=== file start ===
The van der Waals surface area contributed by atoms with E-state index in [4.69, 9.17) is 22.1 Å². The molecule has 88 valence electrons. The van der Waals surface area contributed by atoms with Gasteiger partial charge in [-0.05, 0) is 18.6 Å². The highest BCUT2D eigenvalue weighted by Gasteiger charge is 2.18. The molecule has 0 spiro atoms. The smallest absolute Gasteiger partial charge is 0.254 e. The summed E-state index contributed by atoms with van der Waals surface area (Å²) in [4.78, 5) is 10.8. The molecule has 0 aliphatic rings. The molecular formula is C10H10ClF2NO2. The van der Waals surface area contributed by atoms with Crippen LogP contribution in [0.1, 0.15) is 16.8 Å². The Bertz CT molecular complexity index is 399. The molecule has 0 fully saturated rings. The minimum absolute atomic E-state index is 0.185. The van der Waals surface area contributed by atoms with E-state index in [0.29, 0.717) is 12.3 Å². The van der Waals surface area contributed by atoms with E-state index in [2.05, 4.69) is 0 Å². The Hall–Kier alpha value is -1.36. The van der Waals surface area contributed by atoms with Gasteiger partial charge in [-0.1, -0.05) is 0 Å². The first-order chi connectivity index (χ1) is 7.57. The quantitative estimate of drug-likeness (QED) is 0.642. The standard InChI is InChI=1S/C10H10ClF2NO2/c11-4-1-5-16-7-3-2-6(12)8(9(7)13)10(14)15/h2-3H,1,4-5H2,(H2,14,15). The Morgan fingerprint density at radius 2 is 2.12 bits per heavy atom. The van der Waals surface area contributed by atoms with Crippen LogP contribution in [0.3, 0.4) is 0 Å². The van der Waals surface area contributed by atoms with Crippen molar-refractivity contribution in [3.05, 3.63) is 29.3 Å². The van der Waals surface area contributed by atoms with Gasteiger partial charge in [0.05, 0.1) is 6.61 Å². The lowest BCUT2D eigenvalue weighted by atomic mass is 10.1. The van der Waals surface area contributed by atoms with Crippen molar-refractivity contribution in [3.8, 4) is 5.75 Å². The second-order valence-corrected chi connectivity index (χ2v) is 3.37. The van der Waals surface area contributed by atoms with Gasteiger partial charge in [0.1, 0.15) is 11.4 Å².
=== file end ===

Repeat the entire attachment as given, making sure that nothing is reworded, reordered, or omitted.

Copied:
The van der Waals surface area contributed by atoms with E-state index in [4.69, 9.17) is 22.1 Å². The molecule has 88 valence electrons. The van der Waals surface area contributed by atoms with Gasteiger partial charge in [-0.05, 0) is 18.6 Å². The highest BCUT2D eigenvalue weighted by Gasteiger charge is 2.18. The molecule has 0 spiro atoms. The smallest absolute Gasteiger partial charge is 0.254 e. The summed E-state index contributed by atoms with van der Waals surface area (Å²) in [4.78, 5) is 10.8. The molecule has 0 aliphatic rings. The molecular formula is C10H10ClF2NO2. The van der Waals surface area contributed by atoms with Crippen LogP contribution in [0.1, 0.15) is 16.8 Å². The Bertz CT molecular complexity index is 399. The molecule has 0 fully saturated rings. The minimum absolute atomic E-state index is 0.185. The van der Waals surface area contributed by atoms with E-state index in [0.29, 0.717) is 12.3 Å². The van der Waals surface area contributed by atoms with E-state index in [2.05, 4.69) is 0 Å². The Hall–Kier alpha value is -1.36. The van der Waals surface area contributed by atoms with Gasteiger partial charge in [-0.1, -0.05) is 0 Å². The first-order chi connectivity index (χ1) is 7.57. The quantitative estimate of drug-likeness (QED) is 0.642. The standard InChI is InChI=1S/C10H10ClF2NO2/c11-4-1-5-16-7-3-2-6(12)8(9(7)13)10(14)15/h2-3H,1,4-5H2,(H2,14,15). The Morgan fingerprint density at radius 2 is 2.12 bits per heavy atom. The van der Waals surface area contributed by atoms with Crippen LogP contribution in [0.3, 0.4) is 0 Å². The van der Waals surface area contributed by atoms with Crippen molar-refractivity contribution in [3.05, 3.63) is 29.3 Å². The van der Waals surface area contributed by atoms with Gasteiger partial charge in [0.05, 0.1) is 6.61 Å². The lowest BCUT2D eigenvalue weighted by atomic mass is 10.1. The van der Waals surface area contributed by atoms with Crippen molar-refractivity contribution in [3.8, 4) is 5.75 Å². The second-order valence-corrected chi connectivity index (χ2v) is 3.37. The van der Waals surface area contributed by atoms with Gasteiger partial charge in [0.1, 0.15) is 11.4 Å².